A-Z Index | Phone Book | Careers

InTheLoop 04.25.2016

April 25, 2016

Berkeley Lab Staff Make Key Contributions to National Lab Science Day on Capitol Hill

Forty staff members from across the DOE national lab complex helped convey the labs’ contributions and achievements to Congressional members and staff during National Lab Science Day. The education and outreach event, organized by the DOE Office of Congressional and Intergovernmental Affairs to highlight the national laboratory system as a cornerstone of the U.S. innovation ecosystem, was held Wednesday, April 20, in the Dirksen Senate Office Building on Capitol Hill in Washington, D.C.

Jon Bashor, communications manager for Computing Sciences, coordinated the Science and Computation display, recruiting staff from Argonne, Oak Ridge, Lawrence Livermore and SLAC to show how supercomputers are integral to scientific discovery, national security and economic competitiveness. Lauren Rotman, leader of ESnet’s Science Engagement Team, demonstrated how ESnet runs a dedicated science network linking the national labs and collaborators around the world. An interactive video display allowed visitors to watch short simulations showing how researchers use supercomputers to answer challenging questions of national importance.

2D 'Flat' Boron Yields a Superconducting Surprise

Density functional theory simulations run at NERSC helped Rice University researchers determine that two-dimensional boron is a natural low-temperature superconductor. In fact, it may be the only two-dimensional (2D) material with such potential.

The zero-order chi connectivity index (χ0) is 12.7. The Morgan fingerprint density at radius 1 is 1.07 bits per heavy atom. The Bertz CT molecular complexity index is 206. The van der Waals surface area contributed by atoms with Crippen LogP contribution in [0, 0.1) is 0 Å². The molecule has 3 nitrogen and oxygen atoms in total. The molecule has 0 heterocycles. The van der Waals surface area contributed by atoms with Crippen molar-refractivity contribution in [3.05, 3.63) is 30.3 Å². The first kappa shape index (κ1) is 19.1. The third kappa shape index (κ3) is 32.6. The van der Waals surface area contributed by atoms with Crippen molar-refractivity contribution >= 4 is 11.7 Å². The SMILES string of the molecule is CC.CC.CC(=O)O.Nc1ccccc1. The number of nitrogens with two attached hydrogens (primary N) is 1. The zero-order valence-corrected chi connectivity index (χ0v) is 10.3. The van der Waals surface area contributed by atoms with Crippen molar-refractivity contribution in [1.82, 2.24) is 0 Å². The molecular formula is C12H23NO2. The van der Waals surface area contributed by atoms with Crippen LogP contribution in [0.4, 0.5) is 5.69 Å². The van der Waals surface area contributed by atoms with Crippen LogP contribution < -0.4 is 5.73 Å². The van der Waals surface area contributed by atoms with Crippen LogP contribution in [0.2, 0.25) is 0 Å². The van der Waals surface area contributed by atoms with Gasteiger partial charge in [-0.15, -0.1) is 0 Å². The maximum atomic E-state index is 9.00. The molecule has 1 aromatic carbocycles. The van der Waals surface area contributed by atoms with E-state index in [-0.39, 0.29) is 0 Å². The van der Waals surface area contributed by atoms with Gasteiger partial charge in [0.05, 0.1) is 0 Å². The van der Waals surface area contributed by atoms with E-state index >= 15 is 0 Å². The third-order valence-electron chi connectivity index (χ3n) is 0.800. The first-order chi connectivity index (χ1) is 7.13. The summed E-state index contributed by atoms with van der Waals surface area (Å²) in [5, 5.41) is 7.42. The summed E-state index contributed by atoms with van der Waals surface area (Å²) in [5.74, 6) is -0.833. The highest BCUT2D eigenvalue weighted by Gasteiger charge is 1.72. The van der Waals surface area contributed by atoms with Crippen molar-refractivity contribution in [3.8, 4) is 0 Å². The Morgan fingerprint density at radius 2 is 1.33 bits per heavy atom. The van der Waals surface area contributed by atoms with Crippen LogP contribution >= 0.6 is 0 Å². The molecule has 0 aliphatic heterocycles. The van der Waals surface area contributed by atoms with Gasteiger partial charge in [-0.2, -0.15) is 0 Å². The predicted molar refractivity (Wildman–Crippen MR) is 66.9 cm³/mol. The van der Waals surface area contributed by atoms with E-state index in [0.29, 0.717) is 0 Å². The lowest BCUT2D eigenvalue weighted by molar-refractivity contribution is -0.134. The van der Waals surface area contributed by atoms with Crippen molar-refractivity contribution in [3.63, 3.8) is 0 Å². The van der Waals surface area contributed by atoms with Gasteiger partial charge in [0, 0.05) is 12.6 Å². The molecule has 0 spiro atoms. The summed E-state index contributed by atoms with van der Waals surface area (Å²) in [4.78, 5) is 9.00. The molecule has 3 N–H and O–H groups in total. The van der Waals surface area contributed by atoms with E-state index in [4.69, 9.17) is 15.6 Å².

Rice theoretical physicist Boris Yakobson and his co-workers published their calculations last month in Nano Letters. Their work reveals that atomically flat boron is metallic and will transmit electrons with no resistance. The hitch is that it loses its resistivity only when very cold, in this case between 10 and 20 kelvins (roughly, minus-430 degrees Fahrenheit). But for making very small superconducting circuits, it might be the only game in town.

Berkeley Lab Hosts Fourth X-Stack PI Meeting

Berkeley Lab hosted the fourth annual X-Stack PI meeting April 6 and 7, where X-Stack researchers, the facilities teams, application scientists and developers from national laboratories, universities and industry met to share the latest developments in X-Stack application codes and identify further modifications.

X-Stack was launched in 2012 by the U.S. Department of Energy’s Advanced Scientific Computing Research program to support the development of exascale software tools, including programming languages and libraries, compilers and runtime systems, that will help programmers handle massive parallelism, data movement, heterogeneity and failures as the scientific community transitions to the next generation of extreme-scale supercomputers. A total of nine X-Stack programs were designated to develop complete solutions that address multiple components of the system software stack: DEGAS, D-TEC, XPRESS, Traleika, DynAX, XTUNE, GVR, CORVETTE and SLEEC.

De Jong's Actinide Research Featured by ORNL

The actinide research of CRD's Bert de Jong was recently featured on Oak Ridge National Laboratory's web site. Actinides are highly radioactive elements that were the legacy of nuclear research done in the 1940s and 50s. At that time, scientists didn't fully understand the risks of long-term handling and storage of radioactive waste, so there are still radioactive materials from the Manhattan Project in storage awaiting processing and final disposition. One of the major clean-up challenges lies in separating radioactive compounds from their more inert counterparts for safe removal and storage.

To this end, a multi-institution team has been doing research to understand actinide chemistry at the molecular level in hopes of designing methods to clean up contamination and safely store spent nuclear fuel.

De Jong’s group works with teams at both Berkeley Lab and the University of Utah to understand how to change and control an element’s oxidation state—or how many electrons an atom can shed or add to change its charge.